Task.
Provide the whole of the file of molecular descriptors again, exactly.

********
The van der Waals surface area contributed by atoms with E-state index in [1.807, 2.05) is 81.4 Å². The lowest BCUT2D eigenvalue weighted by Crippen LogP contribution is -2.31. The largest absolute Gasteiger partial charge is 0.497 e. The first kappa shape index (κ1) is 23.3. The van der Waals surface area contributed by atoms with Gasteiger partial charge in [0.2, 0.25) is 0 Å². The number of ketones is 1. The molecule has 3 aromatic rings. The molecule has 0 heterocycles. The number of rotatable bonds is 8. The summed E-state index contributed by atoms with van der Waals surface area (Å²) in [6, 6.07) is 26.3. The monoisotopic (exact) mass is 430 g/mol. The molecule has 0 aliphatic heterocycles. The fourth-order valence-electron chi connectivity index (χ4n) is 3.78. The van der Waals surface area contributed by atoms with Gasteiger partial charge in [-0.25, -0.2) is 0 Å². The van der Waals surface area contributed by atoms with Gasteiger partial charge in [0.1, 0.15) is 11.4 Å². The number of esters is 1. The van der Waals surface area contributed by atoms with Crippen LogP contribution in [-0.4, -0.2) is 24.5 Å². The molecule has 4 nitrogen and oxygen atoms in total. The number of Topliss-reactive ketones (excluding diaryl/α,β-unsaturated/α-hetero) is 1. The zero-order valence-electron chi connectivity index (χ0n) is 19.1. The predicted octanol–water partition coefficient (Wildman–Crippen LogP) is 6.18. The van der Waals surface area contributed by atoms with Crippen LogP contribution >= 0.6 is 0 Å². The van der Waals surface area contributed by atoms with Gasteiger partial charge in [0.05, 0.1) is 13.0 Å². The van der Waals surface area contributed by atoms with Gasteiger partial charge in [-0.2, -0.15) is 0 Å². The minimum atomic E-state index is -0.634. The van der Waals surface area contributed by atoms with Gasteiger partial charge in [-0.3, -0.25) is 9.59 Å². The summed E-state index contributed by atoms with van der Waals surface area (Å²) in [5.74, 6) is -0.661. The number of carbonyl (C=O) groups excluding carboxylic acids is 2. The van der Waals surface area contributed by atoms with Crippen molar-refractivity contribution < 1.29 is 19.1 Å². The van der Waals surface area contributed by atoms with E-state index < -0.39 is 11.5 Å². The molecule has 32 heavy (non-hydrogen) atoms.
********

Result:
The van der Waals surface area contributed by atoms with E-state index in [1.807, 2.05) is 81.4 Å². The lowest BCUT2D eigenvalue weighted by Crippen LogP contribution is -2.31. The largest absolute Gasteiger partial charge is 0.497 e. The first kappa shape index (κ1) is 23.3. The van der Waals surface area contributed by atoms with Gasteiger partial charge in [0.2, 0.25) is 0 Å². The number of ketones is 1. The molecule has 3 aromatic rings. The molecule has 0 heterocycles. The number of rotatable bonds is 8. The summed E-state index contributed by atoms with van der Waals surface area (Å²) in [6, 6.07) is 26.3. The monoisotopic (exact) mass is 430 g/mol. The molecule has 0 aliphatic heterocycles. The fourth-order valence-electron chi connectivity index (χ4n) is 3.78. The van der Waals surface area contributed by atoms with Gasteiger partial charge in [-0.25, -0.2) is 0 Å². The van der Waals surface area contributed by atoms with Gasteiger partial charge in [0.1, 0.15) is 11.4 Å². The number of esters is 1. The van der Waals surface area contributed by atoms with Crippen LogP contribution in [-0.4, -0.2) is 24.5 Å². The molecule has 4 nitrogen and oxygen atoms in total. The number of Topliss-reactive ketones (excluding diaryl/α,β-unsaturated/α-hetero) is 1. The zero-order valence-electron chi connectivity index (χ0n) is 19.1. The predicted octanol–water partition coefficient (Wildman–Crippen LogP) is 6.18. The van der Waals surface area contributed by atoms with Crippen LogP contribution >= 0.6 is 0 Å². The van der Waals surface area contributed by atoms with Gasteiger partial charge in [0.05, 0.1) is 13.0 Å². The van der Waals surface area contributed by atoms with Gasteiger partial charge in [-0.2, -0.15) is 0 Å². The minimum atomic E-state index is -0.634. The van der Waals surface area contributed by atoms with Gasteiger partial charge in [-0.3, -0.25) is 9.59 Å². The summed E-state index contributed by atoms with van der Waals surface area (Å²) in [5.74, 6) is -0.661. The number of carbonyl (C=O) groups excluding carboxylic acids is 2. The van der Waals surface area contributed by atoms with Crippen molar-refractivity contribution < 1.29 is 19.1 Å². The van der Waals surface area contributed by atoms with E-state index < -0.39 is 11.5 Å². The molecule has 32 heavy (non-hydrogen) atoms.